Almost anyone can be an election judge in Illinois, especially since most counties are like Winnebago County. The election boards don't conduct background checks.
"It's not so technical or anything we just make sure they're registered and they they're registered and voted in some primaries," says Winnebago County Clerk Margie Mullins.
But what is the county's policy for judges who are registered sex offenders?
"We would check and make sure they are not anywhere near where they shouldn't be, near children. Do we have one?" Mullins asks.
I showed Mullins a photo of one of the 420 Winnebago County Election Judges.
"I know this man," she says. Did you know he's a sex offender, I ask. She responds no.
That's a secret Donald Torgerson hoped no one would find out. He's been an election judge for nearly a decade. He's also been a registered sex offender since 1995.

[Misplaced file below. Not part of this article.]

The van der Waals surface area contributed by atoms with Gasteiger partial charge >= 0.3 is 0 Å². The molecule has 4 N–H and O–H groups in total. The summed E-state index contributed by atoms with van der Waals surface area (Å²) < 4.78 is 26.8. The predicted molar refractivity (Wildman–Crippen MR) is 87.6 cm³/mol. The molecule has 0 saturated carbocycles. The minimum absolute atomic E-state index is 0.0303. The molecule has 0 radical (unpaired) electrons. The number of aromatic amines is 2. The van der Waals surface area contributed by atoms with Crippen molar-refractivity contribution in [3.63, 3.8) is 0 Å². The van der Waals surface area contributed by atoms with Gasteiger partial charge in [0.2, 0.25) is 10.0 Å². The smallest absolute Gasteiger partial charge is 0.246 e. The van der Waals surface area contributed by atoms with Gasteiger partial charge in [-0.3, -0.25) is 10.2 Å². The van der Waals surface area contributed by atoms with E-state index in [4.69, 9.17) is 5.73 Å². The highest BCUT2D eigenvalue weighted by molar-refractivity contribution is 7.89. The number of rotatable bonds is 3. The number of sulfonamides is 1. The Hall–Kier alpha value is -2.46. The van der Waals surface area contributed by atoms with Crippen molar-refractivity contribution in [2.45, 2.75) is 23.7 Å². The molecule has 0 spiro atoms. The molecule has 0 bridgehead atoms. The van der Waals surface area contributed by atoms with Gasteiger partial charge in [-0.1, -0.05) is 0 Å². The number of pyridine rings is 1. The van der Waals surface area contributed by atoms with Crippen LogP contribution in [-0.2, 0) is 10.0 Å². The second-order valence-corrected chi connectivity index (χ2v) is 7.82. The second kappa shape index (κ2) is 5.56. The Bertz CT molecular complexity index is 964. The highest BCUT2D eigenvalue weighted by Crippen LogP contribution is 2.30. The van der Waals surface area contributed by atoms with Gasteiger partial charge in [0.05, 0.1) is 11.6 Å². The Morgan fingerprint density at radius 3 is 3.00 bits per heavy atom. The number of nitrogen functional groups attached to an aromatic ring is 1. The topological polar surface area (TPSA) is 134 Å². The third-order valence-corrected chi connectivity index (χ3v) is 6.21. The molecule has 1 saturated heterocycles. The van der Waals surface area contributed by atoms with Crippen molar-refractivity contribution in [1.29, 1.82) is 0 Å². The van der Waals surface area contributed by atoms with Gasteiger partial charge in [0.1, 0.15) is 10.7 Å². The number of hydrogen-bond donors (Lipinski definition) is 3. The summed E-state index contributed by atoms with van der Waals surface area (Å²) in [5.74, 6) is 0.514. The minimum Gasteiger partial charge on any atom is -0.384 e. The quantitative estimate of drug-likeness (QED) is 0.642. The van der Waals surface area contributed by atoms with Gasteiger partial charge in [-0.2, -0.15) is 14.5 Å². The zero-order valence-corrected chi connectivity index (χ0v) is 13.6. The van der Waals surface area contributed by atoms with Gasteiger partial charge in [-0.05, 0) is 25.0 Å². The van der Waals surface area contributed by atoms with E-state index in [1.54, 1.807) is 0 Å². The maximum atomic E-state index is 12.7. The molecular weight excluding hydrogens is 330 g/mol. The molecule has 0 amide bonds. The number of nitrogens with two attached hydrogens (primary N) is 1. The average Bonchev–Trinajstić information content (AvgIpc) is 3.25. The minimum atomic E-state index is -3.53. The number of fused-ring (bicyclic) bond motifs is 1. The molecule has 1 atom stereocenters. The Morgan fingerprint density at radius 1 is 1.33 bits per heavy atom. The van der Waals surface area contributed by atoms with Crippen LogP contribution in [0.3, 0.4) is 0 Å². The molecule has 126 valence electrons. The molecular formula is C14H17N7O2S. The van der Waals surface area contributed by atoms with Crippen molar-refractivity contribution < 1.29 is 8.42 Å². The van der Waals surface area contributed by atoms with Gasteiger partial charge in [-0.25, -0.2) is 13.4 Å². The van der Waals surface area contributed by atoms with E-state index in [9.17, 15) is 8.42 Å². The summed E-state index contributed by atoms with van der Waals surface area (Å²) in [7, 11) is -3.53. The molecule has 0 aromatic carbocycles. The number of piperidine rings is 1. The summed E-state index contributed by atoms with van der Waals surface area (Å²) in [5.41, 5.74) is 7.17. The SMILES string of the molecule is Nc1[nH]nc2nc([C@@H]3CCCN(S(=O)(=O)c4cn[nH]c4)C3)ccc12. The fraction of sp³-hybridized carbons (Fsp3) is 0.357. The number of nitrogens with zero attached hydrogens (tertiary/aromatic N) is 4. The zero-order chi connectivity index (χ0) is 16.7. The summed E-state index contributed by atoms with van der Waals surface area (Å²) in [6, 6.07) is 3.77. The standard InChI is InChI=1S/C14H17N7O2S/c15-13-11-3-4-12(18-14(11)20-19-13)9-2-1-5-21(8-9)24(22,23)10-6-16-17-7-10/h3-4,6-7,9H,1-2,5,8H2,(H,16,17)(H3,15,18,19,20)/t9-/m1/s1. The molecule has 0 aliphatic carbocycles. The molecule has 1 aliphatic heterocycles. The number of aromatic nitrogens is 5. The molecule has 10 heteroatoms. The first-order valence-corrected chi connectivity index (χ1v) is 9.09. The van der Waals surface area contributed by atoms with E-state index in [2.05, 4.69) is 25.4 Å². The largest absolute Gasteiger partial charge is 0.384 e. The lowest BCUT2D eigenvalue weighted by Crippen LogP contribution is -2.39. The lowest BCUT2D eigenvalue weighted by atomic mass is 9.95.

"I don't think anybody knows about it," he says.
They do now. But lack of knowledge does not mean election administrators can put voters at risk. Even though Torgerson says he's never been a judge at a school,which is illegal, current policy could soon change.
"It seems to be more conscious of people with sex offenders around and it will probably be something we will have to start checking for."
Mullins says she'll be contacting State's Attorney Paul Logli for advice on how to handle sex offender election judges, but there will be no changes before Tuesday's election. And she adds background checks are likely to be a part of preparations for the 2008 primary elections.
Also, Rockford has three sex offenders working as election judges. Like Winnebago County the Board of Election Commissioners also do not do criminal background checks. They told me they had no idea sex offenders were on their team of 5-hundred polling judges.